Merrimack’s Cancer Drug Misses Mark in Mid-Stage Trial, Shares Tumble

10/30/13Follow @benthefidler

Merrimack Pharmaceuticals has been keeping a close eye on an ongoing series of mid-stage clinical trials of its experimental cancer drug, hoping they will prove its worth to regulators and investors. It released the results from one of those studies today, and the numbers aren’t pretty.

Cambridge, MA-based Merrimack (NASDAQ: MACK) said today that the antibody drug, MM-121, missed its goal in a study of 223 patients with ovarian cancer.

Merrimack found that patients taking its drug in combination with the chemo agent paclitaxel fared no better than those dosed with paclitaxel alone. The hazard ratio for progression free survival was 1.0, meaning, in a statistical sense, that there was no difference between the two groups of patients. Worse, patients dosed with the Merrimack drug reported more side effects, like vomiting (31.4 percent for those on MM-121 and paclitaxel, compared to 18.8 percent for those on paclitaxel alone), diarrhea (73.6 percent versus 43.2 percent), and pulmonary embolisms (5 percent versus 1.2 percent), which are dangerous clots that get to the lungs.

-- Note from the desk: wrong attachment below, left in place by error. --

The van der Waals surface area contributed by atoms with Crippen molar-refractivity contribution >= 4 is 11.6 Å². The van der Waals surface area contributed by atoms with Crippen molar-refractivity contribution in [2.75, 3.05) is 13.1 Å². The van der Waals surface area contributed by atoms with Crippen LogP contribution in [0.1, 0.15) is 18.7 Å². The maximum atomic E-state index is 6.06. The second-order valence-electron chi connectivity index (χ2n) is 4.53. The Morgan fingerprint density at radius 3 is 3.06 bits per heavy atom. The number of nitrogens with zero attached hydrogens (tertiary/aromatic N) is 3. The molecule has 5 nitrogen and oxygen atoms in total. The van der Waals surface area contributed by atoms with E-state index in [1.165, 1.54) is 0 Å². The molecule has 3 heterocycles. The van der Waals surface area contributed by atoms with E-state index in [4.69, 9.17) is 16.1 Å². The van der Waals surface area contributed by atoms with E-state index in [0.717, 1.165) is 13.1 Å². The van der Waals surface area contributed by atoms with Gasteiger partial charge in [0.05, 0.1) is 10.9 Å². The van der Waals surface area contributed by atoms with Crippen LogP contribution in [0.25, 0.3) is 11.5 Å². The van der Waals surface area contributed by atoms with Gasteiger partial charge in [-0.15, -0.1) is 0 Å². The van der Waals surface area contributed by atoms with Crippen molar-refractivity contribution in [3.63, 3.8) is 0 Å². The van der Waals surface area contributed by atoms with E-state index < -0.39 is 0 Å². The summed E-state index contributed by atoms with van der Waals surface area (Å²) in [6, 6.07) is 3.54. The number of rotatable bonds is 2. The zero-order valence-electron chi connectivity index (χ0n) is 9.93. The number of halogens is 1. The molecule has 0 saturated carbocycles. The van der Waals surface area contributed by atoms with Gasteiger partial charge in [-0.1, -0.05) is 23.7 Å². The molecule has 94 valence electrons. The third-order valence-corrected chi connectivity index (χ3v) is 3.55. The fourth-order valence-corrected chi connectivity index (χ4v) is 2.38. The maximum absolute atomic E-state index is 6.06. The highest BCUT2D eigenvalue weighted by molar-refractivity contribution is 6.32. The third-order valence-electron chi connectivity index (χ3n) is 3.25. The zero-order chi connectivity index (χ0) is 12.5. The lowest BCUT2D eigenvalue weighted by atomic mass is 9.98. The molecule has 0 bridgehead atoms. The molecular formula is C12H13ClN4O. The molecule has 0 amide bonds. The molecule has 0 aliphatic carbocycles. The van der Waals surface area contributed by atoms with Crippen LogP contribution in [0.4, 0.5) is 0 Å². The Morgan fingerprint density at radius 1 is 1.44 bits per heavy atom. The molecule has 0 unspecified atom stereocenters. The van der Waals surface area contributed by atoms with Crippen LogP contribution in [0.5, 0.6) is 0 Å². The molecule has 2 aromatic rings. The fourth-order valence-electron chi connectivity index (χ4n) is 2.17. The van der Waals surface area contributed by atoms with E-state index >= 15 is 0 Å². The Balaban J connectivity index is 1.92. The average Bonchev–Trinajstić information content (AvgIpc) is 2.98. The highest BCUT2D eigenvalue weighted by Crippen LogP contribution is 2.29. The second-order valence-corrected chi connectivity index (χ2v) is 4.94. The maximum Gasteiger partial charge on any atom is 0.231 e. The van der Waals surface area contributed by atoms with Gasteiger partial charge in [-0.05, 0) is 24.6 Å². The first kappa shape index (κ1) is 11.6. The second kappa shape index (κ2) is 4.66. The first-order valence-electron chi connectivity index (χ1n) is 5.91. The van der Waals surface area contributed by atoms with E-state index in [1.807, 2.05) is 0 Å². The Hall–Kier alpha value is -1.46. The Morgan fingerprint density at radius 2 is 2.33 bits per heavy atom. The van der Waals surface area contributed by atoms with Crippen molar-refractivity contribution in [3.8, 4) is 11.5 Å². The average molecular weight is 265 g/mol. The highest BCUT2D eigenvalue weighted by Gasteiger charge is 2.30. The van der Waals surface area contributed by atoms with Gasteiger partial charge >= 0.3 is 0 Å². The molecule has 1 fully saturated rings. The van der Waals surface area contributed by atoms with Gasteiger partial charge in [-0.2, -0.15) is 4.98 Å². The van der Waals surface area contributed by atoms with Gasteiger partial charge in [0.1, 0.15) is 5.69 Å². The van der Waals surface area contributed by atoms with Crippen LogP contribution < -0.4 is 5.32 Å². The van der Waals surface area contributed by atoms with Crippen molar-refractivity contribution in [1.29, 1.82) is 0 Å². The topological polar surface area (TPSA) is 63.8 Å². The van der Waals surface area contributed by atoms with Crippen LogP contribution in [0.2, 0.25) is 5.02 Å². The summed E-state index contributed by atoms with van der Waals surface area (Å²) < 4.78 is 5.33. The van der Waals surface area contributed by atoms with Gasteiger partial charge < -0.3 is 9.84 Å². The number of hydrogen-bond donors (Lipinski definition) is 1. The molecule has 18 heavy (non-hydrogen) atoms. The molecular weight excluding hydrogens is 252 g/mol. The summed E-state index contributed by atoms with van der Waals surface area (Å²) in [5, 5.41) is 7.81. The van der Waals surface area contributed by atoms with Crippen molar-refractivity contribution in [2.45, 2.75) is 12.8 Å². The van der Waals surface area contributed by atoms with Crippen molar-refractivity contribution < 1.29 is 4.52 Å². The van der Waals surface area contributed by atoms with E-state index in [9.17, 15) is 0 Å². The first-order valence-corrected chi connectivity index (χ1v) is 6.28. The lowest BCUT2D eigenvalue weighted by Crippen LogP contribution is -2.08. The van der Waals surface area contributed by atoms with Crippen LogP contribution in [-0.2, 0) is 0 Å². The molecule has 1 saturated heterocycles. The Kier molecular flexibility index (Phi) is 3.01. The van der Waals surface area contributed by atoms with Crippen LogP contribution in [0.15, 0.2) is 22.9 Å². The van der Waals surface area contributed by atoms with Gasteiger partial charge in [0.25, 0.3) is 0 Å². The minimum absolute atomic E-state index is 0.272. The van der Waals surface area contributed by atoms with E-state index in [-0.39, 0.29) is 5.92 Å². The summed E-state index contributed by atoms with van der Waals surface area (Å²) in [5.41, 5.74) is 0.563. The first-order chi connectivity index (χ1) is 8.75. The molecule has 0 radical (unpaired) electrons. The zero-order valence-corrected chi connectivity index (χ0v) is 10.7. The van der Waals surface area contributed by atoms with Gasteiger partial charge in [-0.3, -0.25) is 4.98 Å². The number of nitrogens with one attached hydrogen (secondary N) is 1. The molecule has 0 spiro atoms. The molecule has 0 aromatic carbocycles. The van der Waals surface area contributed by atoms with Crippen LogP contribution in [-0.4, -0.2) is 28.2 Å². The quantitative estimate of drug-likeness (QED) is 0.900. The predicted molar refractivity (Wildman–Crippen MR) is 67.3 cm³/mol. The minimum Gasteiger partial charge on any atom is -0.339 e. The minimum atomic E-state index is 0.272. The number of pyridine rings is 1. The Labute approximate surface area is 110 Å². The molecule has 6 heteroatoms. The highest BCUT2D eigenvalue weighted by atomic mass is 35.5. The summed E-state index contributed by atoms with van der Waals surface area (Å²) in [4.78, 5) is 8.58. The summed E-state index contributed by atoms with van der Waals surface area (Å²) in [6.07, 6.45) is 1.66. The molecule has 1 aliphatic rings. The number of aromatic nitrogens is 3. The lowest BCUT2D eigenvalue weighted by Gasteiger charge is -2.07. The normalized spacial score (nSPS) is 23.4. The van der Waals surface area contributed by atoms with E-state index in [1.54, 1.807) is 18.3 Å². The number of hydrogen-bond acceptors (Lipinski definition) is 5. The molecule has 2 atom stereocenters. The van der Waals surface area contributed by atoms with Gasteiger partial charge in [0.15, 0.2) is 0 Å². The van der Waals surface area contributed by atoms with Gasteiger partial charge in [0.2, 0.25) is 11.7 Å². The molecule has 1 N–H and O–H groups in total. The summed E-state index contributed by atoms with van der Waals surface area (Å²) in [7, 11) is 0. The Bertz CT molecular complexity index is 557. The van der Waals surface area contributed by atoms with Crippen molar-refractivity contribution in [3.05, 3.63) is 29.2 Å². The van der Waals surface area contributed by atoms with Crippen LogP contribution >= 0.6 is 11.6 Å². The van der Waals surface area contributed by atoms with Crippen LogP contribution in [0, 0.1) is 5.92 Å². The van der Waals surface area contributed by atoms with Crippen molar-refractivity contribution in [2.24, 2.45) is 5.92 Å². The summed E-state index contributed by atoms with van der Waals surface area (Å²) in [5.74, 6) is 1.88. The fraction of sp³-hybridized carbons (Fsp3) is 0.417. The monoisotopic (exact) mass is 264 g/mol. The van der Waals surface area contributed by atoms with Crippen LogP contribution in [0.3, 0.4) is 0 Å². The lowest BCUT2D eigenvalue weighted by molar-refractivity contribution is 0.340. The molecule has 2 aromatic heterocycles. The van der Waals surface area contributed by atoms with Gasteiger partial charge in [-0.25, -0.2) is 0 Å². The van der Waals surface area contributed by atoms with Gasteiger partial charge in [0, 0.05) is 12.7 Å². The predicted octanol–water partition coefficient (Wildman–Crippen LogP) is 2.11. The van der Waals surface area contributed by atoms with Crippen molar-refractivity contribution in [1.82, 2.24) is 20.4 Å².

Shares of Merrimack fell more than 15 percent in pre-market trading.

MM-121 is a cancer antibody targeting HER-3, or ErbB-3, a receptor on the surface of cancer cells. Merrimack licensed the drug to Sanofi in 2009, and has set up an ambitious program to test it. The 223-patient study that the company provided top-line results for today is part of a series of trials including roughly 1,000 patients testing MM-121 both as a first- and second-line treatment in ovarian, breast, and lung cancer.

For its part, Merrimack has said that it didn’t expect all of these studies to hit their goals. Rather, it has been hoping to find out not just if MM-121 works, but if diagnostic tests can accurately predict who should take it—and who shouldn’t—with the idea of designing a cheap, efficient late-stage trial to test the drug. So the company is saying now, for instance, that the drug was much more effective at stopping tumors from spreading in a subgroup of people with two specific biomarkers linked to ErbB-3, than it was in those without those biomarkers.

That being said, none of that is going to mean a thing to investors until at least one of these studies produces positive results. MM-121 similarly missed its mark in a small study of lung cancer patients earlier this year.

Ben Fidler is Xconomy's Deputy Biotechnology Editor. You can e-mail him at bfidler@xconomy.com Follow @benthefidler

By posting a comment, you agree to our terms and conditions.